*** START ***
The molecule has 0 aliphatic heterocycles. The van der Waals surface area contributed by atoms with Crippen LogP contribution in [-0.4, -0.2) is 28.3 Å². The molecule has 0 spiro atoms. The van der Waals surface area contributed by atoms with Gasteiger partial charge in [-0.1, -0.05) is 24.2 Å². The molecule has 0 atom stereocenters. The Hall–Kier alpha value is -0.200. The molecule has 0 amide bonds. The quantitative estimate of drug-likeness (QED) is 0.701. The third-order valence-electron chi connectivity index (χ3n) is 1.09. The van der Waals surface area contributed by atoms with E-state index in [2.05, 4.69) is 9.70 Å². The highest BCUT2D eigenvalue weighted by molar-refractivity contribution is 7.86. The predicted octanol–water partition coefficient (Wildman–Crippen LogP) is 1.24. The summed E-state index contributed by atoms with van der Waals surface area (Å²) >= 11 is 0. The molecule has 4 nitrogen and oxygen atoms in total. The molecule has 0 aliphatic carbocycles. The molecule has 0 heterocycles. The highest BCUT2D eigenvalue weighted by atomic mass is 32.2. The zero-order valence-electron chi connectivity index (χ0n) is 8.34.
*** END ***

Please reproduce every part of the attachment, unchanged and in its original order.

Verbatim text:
The molecule has 0 aliphatic heterocycles. The van der Waals surface area contributed by atoms with Crippen LogP contribution in [-0.4, -0.2) is 28.3 Å². The molecule has 0 spiro atoms. The van der Waals surface area contributed by atoms with Gasteiger partial charge in [-0.1, -0.05) is 24.2 Å². The molecule has 0 atom stereocenters. The Hall–Kier alpha value is -0.200. The molecule has 0 amide bonds. The quantitative estimate of drug-likeness (QED) is 0.701. The third-order valence-electron chi connectivity index (χ3n) is 1.09. The van der Waals surface area contributed by atoms with E-state index in [2.05, 4.69) is 9.70 Å². The highest BCUT2D eigenvalue weighted by molar-refractivity contribution is 7.86. The predicted octanol–water partition coefficient (Wildman–Crippen LogP) is 1.24. The summed E-state index contributed by atoms with van der Waals surface area (Å²) >= 11 is 0. The molecule has 4 nitrogen and oxygen atoms in total. The molecule has 0 aliphatic carbocycles. The molecule has 0 heterocycles. The highest BCUT2D eigenvalue weighted by atomic mass is 32.2. The zero-order valence-electron chi connectivity index (χ0n) is 8.34.